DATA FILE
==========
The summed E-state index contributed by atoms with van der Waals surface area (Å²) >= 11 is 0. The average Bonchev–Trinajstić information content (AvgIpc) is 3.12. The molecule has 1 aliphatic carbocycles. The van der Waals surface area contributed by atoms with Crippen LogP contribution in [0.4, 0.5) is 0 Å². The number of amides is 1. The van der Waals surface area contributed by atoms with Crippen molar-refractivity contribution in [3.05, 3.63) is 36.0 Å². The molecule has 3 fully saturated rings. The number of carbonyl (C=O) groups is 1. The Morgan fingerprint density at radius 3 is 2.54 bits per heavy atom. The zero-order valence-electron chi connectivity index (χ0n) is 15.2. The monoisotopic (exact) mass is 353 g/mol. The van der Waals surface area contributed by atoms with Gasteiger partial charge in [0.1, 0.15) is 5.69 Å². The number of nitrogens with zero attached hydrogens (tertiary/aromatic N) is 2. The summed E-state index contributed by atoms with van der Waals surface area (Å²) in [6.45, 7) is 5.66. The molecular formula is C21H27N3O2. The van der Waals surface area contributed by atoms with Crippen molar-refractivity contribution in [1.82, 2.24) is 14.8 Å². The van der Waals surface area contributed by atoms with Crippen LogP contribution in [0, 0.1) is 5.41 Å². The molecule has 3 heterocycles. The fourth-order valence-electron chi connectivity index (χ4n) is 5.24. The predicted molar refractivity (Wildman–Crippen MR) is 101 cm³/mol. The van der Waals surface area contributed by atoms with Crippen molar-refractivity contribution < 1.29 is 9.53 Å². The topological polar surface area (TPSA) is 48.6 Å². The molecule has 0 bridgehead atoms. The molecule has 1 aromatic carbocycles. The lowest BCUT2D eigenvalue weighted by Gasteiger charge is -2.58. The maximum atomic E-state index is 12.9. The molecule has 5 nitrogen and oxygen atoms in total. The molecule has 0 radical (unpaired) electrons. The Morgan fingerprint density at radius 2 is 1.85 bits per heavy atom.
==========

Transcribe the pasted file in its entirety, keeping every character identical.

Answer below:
The summed E-state index contributed by atoms with van der Waals surface area (Å²) >= 11 is 0. The average Bonchev–Trinajstić information content (AvgIpc) is 3.12. The molecule has 1 aliphatic carbocycles. The van der Waals surface area contributed by atoms with Crippen LogP contribution in [0.4, 0.5) is 0 Å². The number of amides is 1. The van der Waals surface area contributed by atoms with Crippen molar-refractivity contribution in [3.05, 3.63) is 36.0 Å². The molecule has 3 fully saturated rings. The number of carbonyl (C=O) groups is 1. The Morgan fingerprint density at radius 3 is 2.54 bits per heavy atom. The zero-order valence-electron chi connectivity index (χ0n) is 15.2. The monoisotopic (exact) mass is 353 g/mol. The van der Waals surface area contributed by atoms with Gasteiger partial charge in [0.1, 0.15) is 5.69 Å². The number of nitrogens with zero attached hydrogens (tertiary/aromatic N) is 2. The summed E-state index contributed by atoms with van der Waals surface area (Å²) in [6.45, 7) is 5.66. The molecular formula is C21H27N3O2. The van der Waals surface area contributed by atoms with Crippen molar-refractivity contribution in [1.82, 2.24) is 14.8 Å². The van der Waals surface area contributed by atoms with Crippen LogP contribution in [0, 0.1) is 5.41 Å². The molecule has 3 heterocycles. The fourth-order valence-electron chi connectivity index (χ4n) is 5.24. The predicted molar refractivity (Wildman–Crippen MR) is 101 cm³/mol. The van der Waals surface area contributed by atoms with Crippen molar-refractivity contribution < 1.29 is 9.53 Å². The topological polar surface area (TPSA) is 48.6 Å². The molecule has 0 bridgehead atoms. The molecule has 1 aromatic carbocycles. The lowest BCUT2D eigenvalue weighted by Gasteiger charge is -2.58. The maximum atomic E-state index is 12.9. The molecule has 5 nitrogen and oxygen atoms in total. The molecule has 0 radical (unpaired) electrons. The Morgan fingerprint density at radius 2 is 1.85 bits per heavy atom.